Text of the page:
While equity crowd investing is already developed in markets like UK and US, the possibility to buy a share in a company one likes or believes in is new to the region of Central and Eastern Europe (CEE). Platforms like Conda, Crowdberry or Fundlift allow private investors to become part of a company; for companies to gain capital for growth, attract new customers or ambassadors of their brand and even attract new talent into the company.
In 2016, Tomáš Žáček, co-founder of the company behind the self-sustainable micro-home Ecocapsule, had hundreds of global demands, four colleagues and almost no budget. Not eligible for bank financing and too early for an investment fund.
In what has become one of the largest crowd investing campaigns in CEE, Ecocapsule being among the most innovative Slovak companies, accepted 11 private investors as new co-owners. An investment totaling 750,000 EUR enabled the company to produce the first pieces of the now worldwide renowned self-sustainable and mobile micro-house. Some of the investors also supported the company on its growth path by helping with sourcing components, development, distribution in Southeast Asia, identifying suitable factory locations or potential clients. The second investment round, launched in June of this year, will be used for serial production and was still open for new investors at the time of writing this text.
Private investments and co-ownership actively supporting value creation
With 2,75 million EUR from dozens of investors in two investment rounds, Ecocapsule’s funding story best represents what equity crowdinvesting is about. Investors become part of the company’s entrepreneurial story and are able to actively participate in increasing the value of their investments.
Crowdfunding of the modern era initially supported startups, mainly by funding the development of new products. Crowdinvesting as a discipline evolved from crowdfunding, to satisfy investors who did not want to just buy a single product but were interested in purchasing a direct stake in the company.
From high-risk, high-return startup ventures, it evolved into other investment areas such as small and medium-sized enterprises (SMEs), real estate or even artwork. This diversification offers the opportunity to allocate capital and choose investments with various risk-return profiles. In general, real estate is considered the safest, SMEs relatively less risky while startups present the highest risk.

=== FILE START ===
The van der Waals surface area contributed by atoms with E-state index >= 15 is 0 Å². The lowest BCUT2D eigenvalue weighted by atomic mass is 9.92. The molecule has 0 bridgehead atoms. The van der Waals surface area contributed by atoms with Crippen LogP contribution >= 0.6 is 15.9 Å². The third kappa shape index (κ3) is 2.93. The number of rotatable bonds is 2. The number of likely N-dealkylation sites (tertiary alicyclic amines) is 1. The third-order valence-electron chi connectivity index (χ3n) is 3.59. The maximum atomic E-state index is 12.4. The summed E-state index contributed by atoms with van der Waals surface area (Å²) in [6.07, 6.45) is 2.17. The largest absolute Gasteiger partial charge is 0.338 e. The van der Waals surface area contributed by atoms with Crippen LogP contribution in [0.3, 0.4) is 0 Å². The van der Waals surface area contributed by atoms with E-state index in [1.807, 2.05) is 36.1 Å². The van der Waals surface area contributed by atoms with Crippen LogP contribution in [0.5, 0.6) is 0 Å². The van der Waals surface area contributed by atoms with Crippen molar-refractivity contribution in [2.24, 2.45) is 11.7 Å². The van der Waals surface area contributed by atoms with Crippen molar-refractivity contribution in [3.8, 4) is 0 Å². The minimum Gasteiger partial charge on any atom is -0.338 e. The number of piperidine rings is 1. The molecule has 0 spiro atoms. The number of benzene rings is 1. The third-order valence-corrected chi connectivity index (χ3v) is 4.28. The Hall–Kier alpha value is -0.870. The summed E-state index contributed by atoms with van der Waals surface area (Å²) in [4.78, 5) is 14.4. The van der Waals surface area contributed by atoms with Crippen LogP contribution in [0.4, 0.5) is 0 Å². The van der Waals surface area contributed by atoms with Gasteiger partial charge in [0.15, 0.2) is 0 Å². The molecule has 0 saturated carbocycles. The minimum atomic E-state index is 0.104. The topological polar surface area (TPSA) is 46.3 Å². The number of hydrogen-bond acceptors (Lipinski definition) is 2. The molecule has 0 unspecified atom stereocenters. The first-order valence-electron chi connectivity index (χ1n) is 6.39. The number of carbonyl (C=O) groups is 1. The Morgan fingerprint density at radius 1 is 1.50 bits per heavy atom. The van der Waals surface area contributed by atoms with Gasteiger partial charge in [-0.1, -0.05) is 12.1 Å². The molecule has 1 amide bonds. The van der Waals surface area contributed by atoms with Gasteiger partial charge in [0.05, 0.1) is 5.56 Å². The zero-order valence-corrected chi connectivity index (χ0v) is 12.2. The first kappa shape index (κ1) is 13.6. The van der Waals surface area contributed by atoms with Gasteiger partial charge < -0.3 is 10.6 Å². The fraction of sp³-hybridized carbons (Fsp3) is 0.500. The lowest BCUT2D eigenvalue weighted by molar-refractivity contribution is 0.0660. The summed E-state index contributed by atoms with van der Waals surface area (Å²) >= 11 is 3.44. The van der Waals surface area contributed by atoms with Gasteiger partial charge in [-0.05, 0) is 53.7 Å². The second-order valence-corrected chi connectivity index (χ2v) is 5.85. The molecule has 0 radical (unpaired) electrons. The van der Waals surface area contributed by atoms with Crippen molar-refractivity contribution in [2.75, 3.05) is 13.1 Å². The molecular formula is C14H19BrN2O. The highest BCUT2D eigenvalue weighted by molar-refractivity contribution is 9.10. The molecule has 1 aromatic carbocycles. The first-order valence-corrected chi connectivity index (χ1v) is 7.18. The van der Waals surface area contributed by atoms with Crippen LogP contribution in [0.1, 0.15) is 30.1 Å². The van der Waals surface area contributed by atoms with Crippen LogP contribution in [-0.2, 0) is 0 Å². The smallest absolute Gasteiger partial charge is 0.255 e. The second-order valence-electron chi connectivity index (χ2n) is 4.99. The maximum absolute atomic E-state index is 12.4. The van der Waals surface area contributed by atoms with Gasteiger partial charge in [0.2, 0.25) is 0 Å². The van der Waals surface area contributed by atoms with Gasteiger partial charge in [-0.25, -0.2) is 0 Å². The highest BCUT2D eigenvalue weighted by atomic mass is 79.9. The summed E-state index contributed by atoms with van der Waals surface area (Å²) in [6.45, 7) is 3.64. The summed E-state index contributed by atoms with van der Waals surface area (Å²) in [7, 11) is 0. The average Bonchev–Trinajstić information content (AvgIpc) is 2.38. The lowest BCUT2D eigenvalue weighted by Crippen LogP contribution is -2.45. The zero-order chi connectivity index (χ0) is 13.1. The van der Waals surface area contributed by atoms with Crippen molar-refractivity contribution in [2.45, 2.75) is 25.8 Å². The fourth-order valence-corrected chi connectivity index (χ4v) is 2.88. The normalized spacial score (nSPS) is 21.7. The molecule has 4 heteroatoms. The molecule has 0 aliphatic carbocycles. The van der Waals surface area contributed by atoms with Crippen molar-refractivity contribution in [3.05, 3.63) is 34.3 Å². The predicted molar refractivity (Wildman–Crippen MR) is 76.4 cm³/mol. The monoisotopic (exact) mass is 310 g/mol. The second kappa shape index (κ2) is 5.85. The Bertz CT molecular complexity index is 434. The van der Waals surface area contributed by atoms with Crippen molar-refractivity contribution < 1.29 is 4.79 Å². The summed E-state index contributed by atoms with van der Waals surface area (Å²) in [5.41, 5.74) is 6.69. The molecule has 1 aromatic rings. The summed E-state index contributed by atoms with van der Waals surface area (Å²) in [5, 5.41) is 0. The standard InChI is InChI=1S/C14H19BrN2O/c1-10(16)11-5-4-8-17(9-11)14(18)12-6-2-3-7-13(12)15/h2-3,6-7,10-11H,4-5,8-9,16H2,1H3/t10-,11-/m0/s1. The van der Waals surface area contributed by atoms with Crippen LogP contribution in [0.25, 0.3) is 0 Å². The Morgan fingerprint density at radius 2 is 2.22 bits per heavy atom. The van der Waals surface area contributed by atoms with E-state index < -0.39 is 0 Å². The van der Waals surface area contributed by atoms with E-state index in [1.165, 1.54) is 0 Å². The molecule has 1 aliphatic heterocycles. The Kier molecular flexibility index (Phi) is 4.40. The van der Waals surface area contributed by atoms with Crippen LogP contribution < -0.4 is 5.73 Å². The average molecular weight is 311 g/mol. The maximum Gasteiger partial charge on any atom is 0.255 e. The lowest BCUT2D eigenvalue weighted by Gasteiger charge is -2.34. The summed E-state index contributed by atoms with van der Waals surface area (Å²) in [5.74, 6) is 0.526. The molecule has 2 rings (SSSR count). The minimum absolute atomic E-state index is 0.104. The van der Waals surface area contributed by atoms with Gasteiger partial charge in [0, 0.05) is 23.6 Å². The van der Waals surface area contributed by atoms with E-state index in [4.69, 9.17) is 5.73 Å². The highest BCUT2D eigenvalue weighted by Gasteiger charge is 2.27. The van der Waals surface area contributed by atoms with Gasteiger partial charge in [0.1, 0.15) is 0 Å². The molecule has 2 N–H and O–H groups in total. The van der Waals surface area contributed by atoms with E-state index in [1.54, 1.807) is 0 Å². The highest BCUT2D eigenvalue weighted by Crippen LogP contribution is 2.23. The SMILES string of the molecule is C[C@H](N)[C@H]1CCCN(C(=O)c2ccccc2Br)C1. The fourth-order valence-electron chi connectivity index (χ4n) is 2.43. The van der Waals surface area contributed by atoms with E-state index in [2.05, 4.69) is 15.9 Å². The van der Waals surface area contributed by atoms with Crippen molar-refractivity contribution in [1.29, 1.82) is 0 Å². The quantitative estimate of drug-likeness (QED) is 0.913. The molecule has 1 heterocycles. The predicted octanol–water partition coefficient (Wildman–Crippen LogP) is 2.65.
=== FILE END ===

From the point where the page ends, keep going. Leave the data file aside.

A crowd investment example of an SME is CreativePro, one of the world’s leading live marketing agencies operating in CEE, originating from Bratislava, Slovakia. In 2017, the company raised capital from investors, who also add value by helping the company grow. Investors in this company have recently been paid out their first dividend.
Another example of the variety of investment opportunities crowdinvesting offers beyond startups is a project called “Dúbravská oáza”, a high-quality retirement facility for senior citizens with the need for uninterrupted care. This facility, with a scenic location in the woods of Bratislava, combines the features of an SME with a strong real estate component with the land and buildings offering investors increased security.
Equity crowd investing during the lifetime of a company
Expanding into new markets, developing a new product, increasing manufacturing capacity or even expanding the team in today’s competitive environment is challenging. All of these challenges require, at some point in time, external funding to support and assist the company in becoming a globally successful business.
When seeking private equity investments, companies usually turn to business angels, venture capital or other investment funds, but increasingly also to the general public via crowdinvesting. Over the lifecycle of a company - startup or SME - crowdinvesting tends to follow first financing by family members and friends and is a precursor to or invests alongside first institutional investors (venture capital funds).
For most crowd investors, financial returns are only part of their motivation to invest. Overall, it is a combination of emotional engagement, social impact and financial return by investing into selected companies, ideas and brands they trust. Through crowdinvesting and the active support of investors, a company often attracts not only financial capital but also new customers, suppliers, team members or advisors, all of which are beneficial for further growth and success.
Not only online
Most of the platforms focus on providing investments from a larger crowd of rather small investors (e.g. Crowdcube, Seedrs, Fundlift, Conda). They work mainly online with automated processes focused on user friendliness, intuitive and simple collection of information. The activity of these platforms usually ends with a successful closing of an investment. Not all of the platforms work closely with companies after the closing of the investment; the management of the investment is usually handed over to the company itself, which might not have the necessary experience.
Selecting the right investors who match the needs of a company in terms of knowledge, know-how and network is required in order to steer it on the path to growth and success. That’s the approach of selected few, very professionally oriented crowd investing platforms. They focus on establishing personal relationships among the investors and the company, manage the investment and keep working with the companies after the investment is closed to secure investors’ rights and help the companies grow. Such platforms offer more customer intimacy - investors can meet founders, discuss their business in great detail in person, which helps in the decision-making process.
Michal Nešpor, Partner, Crowdberry